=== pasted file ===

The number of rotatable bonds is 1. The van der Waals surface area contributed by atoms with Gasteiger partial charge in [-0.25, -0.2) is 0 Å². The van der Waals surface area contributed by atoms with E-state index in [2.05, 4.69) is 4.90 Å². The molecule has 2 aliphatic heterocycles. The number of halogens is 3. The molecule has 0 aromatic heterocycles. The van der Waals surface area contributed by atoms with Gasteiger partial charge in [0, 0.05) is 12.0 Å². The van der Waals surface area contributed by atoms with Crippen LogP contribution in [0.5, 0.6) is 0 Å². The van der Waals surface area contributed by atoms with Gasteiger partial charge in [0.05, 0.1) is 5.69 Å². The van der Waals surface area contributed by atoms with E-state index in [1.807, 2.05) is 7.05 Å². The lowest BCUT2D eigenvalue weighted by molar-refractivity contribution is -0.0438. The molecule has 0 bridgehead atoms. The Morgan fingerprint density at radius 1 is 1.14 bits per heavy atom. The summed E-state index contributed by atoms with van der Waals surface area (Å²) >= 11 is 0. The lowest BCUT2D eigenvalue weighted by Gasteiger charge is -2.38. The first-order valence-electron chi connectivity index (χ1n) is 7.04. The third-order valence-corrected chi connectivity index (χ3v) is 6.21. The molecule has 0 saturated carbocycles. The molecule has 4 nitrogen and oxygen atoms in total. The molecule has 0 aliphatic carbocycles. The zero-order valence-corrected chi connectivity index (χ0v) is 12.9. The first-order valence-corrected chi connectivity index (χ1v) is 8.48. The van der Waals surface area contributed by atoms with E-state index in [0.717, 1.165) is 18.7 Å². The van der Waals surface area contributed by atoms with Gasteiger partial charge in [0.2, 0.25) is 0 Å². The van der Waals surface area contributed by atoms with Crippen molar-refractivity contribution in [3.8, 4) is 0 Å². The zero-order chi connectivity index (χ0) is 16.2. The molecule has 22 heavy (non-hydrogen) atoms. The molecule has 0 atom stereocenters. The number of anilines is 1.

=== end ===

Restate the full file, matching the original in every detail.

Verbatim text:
The number of rotatable bonds is 1. The van der Waals surface area contributed by atoms with Gasteiger partial charge in [-0.25, -0.2) is 0 Å². The van der Waals surface area contributed by atoms with E-state index in [2.05, 4.69) is 4.90 Å². The molecule has 2 aliphatic heterocycles. The number of halogens is 3. The molecule has 0 aromatic heterocycles. The van der Waals surface area contributed by atoms with Gasteiger partial charge in [0, 0.05) is 12.0 Å². The van der Waals surface area contributed by atoms with Crippen LogP contribution in [0.5, 0.6) is 0 Å². The van der Waals surface area contributed by atoms with Gasteiger partial charge in [0.05, 0.1) is 5.69 Å². The van der Waals surface area contributed by atoms with E-state index in [1.807, 2.05) is 7.05 Å². The lowest BCUT2D eigenvalue weighted by molar-refractivity contribution is -0.0438. The molecule has 0 bridgehead atoms. The Morgan fingerprint density at radius 1 is 1.14 bits per heavy atom. The summed E-state index contributed by atoms with van der Waals surface area (Å²) >= 11 is 0. The lowest BCUT2D eigenvalue weighted by Gasteiger charge is -2.38. The first-order valence-electron chi connectivity index (χ1n) is 7.04. The third-order valence-corrected chi connectivity index (χ3v) is 6.21. The molecule has 0 saturated carbocycles. The molecule has 4 nitrogen and oxygen atoms in total. The molecule has 0 aliphatic carbocycles. The zero-order valence-corrected chi connectivity index (χ0v) is 12.9. The first-order valence-corrected chi connectivity index (χ1v) is 8.48. The van der Waals surface area contributed by atoms with E-state index in [0.717, 1.165) is 18.7 Å². The van der Waals surface area contributed by atoms with Gasteiger partial charge in [0.2, 0.25) is 0 Å². The van der Waals surface area contributed by atoms with Crippen molar-refractivity contribution in [3.8, 4) is 0 Å². The zero-order chi connectivity index (χ0) is 16.2. The molecule has 22 heavy (non-hydrogen) atoms. The molecule has 0 atom stereocenters. The number of anilines is 1.